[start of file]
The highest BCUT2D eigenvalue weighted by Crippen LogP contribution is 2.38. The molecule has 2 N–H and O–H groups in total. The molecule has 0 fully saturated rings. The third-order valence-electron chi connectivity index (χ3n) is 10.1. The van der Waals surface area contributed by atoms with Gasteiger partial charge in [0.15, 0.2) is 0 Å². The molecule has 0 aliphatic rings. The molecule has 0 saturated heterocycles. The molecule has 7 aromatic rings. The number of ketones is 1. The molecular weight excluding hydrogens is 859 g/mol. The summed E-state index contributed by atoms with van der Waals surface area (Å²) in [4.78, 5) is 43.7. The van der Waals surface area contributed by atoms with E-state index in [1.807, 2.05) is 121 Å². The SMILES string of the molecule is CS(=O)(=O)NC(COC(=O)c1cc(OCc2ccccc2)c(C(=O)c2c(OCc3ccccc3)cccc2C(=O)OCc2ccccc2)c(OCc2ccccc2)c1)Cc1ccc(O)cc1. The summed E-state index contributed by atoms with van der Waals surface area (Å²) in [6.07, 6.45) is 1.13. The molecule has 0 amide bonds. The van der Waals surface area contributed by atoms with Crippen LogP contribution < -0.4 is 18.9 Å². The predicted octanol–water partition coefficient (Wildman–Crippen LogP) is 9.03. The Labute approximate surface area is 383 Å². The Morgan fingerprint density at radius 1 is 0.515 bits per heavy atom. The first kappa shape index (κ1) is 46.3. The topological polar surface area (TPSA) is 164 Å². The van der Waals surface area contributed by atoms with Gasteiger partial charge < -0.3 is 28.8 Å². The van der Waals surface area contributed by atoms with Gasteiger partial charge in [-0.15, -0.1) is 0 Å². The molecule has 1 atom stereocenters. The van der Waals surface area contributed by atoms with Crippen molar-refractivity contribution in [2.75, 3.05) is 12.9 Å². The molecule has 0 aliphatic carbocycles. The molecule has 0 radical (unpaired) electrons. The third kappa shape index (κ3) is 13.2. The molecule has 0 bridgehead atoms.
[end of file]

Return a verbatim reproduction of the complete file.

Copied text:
The highest BCUT2D eigenvalue weighted by Crippen LogP contribution is 2.38. The molecule has 2 N–H and O–H groups in total. The molecule has 0 fully saturated rings. The third-order valence-electron chi connectivity index (χ3n) is 10.1. The van der Waals surface area contributed by atoms with Gasteiger partial charge in [0.15, 0.2) is 0 Å². The molecule has 0 aliphatic rings. The molecule has 0 saturated heterocycles. The molecule has 7 aromatic rings. The number of ketones is 1. The molecular weight excluding hydrogens is 859 g/mol. The summed E-state index contributed by atoms with van der Waals surface area (Å²) in [4.78, 5) is 43.7. The van der Waals surface area contributed by atoms with E-state index in [1.807, 2.05) is 121 Å². The SMILES string of the molecule is CS(=O)(=O)NC(COC(=O)c1cc(OCc2ccccc2)c(C(=O)c2c(OCc3ccccc3)cccc2C(=O)OCc2ccccc2)c(OCc2ccccc2)c1)Cc1ccc(O)cc1. The summed E-state index contributed by atoms with van der Waals surface area (Å²) in [6.07, 6.45) is 1.13. The molecule has 0 amide bonds. The van der Waals surface area contributed by atoms with Crippen LogP contribution < -0.4 is 18.9 Å². The predicted octanol–water partition coefficient (Wildman–Crippen LogP) is 9.03. The Labute approximate surface area is 383 Å². The Morgan fingerprint density at radius 1 is 0.515 bits per heavy atom. The first kappa shape index (κ1) is 46.3. The topological polar surface area (TPSA) is 164 Å². The van der Waals surface area contributed by atoms with Gasteiger partial charge < -0.3 is 28.8 Å². The van der Waals surface area contributed by atoms with Gasteiger partial charge in [-0.15, -0.1) is 0 Å². The molecule has 1 atom stereocenters. The van der Waals surface area contributed by atoms with Crippen molar-refractivity contribution in [2.75, 3.05) is 12.9 Å². The molecule has 0 aliphatic carbocycles. The molecule has 0 radical (unpaired) electrons. The third kappa shape index (κ3) is 13.2. The molecule has 0 bridgehead atoms.